Volume 2 - Issue 5 - Editorial

(Un)real: Versions of Experience

War is no longer declared, but rather continued.
The outrageous has become the everyday.
The hero is absent from the battle.
The weak are moved into the firing zone.
The uniform of the day is patience, the order of
merit is the wretched star of hope over the heart. – Ingeborg Bachmann

The absent image. The gestures that are not caught... This issue of Vertigo concerns itself with the ceaseless varieties of human experience – whether personal, social, political and even transcendent – and how individuals and groups have sought to deploy the moving image to bring such experiences close, closer to the viewer. How these experiences/histories and the insights that can be drawn from them have been bought into the light. From the un-scene to the seen. From the (un)real to the real.

Often what they show is contentious, open to interpretation and debate. Frequently, the images have been marginalised or overlooked prior to their searching them out. In this sense many of the makers and activists featured in this issue, whether independent or system-supported, are pioneers, path-breakers, takers of risk. They pay attention.

In her new book, Regarding the Pain of Others, Susan Sontag considers photographic images of atrocity and how they work on us. How they shock, sadden and appal. How they can fail, with time, to shock. How they can galvanise and/or numb. How they become repositories of memory, evidence of great wrongs and how, when there are no images of an event, of a violence – private or public, recent or dustily past – it is that much harder for our collective, image-shaped consciousness to anchor the terrible results in our imaginative empathy; to feel at image-remove the bullet or bomb and recognise this is one of our own, and then, this is not as things should be.

Whatever their status, the fact that the films/videos considered in this issue have, against varying odds, been made, means that at least discussion can begin, that the subject is on the table, or rather, on the screen. It is before the eye. It is.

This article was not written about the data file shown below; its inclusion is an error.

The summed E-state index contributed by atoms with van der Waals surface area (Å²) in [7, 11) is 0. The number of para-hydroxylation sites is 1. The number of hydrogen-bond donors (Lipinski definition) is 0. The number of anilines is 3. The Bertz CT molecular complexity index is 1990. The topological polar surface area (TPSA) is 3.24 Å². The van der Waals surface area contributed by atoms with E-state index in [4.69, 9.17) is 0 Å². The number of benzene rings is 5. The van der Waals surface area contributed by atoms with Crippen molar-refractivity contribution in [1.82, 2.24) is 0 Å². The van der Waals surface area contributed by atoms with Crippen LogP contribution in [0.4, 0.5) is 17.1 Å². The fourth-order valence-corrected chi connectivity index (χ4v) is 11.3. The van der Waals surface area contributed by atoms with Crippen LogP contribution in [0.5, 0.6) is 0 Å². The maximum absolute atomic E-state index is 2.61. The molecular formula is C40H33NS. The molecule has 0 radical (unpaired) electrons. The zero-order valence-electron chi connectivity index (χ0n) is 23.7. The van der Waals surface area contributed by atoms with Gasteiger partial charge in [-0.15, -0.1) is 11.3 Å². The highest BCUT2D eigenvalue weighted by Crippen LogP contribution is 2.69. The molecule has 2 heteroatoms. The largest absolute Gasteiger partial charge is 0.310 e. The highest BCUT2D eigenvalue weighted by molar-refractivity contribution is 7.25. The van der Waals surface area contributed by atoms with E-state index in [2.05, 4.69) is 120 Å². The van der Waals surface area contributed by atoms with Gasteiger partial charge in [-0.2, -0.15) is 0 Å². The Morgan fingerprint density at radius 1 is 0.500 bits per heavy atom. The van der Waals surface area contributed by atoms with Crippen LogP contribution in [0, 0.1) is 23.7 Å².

Yet, implicitly, this issue is just as much about that ‘absent’ image, those unfilmed experiences of people struggling to survive (or simply living), in countries whose history and the social fabric are unravelling around them. It is about the myriad, unseen daily brutalities of Occupation, about the ‘disappeared’, whether in Iraq, Palestine, Guantanamo Bay or elsewhere, who have been taken from streets and sight, and this in a global society dependent on the visual as its primary mode of information exchange and, like it or not, understanding. Thus, it is about the urgent need to document as widely as is possible. To produce adequate imagery, as Werner Herzog has so accurately articulated (see page 9).

What we see and what we don’t is a matter of policy, funding and political will. On July 12th Vertigo and the Cambridge Film Festival presented the first Independent Film Parliament to bring together committed filmmakers, funders, producers, distributors, exhibitors and educators to discuss the impact of current film policy on the so-called specialist film sector. This sector requires support and vision both to express and to find its audiences, although this backing should not give it a secondary status or negative value in the false oppositions made between the so-called cultural and the commercial. Vertigo has been engaged since its first issue with the promotion and defence of this sector since it was founded, and the speeches and proposals from this important first assembly are published here (see p.10).

Finally, lest we forget, this issue is, explicitly, a celebration. Of all this work and effort, of remarkable lives and achievements, not least, of those to whom this issue is dedicated. If our focus is on the (un)real, then it is also one of gratitude for what has been made and enriched us and for what can, by synchronicity, be caught, to alert us. The man on our cover is Mordechai Vanunu, the Israeli technician who, in 1986, revealed details of Israel’s covert nuclear weapons programme and was subsequently kidnapped by Mossad in Rome, drugged and returned to face a secret trial in Israel. This picture was taken on the 22nd December 1986 as he managed, briefly, to convey his predicament to the media (the lines of his life quite literally on his palm). He was sentenced to 18 years in prison (11 of them spent in solitary confinement) for 'treason' and 'espionage', although he had received no payment and communicated with no foreign power. He is due to be released this coming 22nd April, 2004.

It is not enough simply to be angry. In (un)real times, it might not even be enough to act. But, as Elia Sulieman, director of Divine Intervention, observed at the 2003 Rotterdam Film Festival Parliament, ‘Risk is a precondition for love and passion. When fear rules the soul, films don’t pass the checkpoint’.

Vertigo would like to thank all contributors. We welcome work for consideration and contact from individuals/organizations who share our concerns and intentions.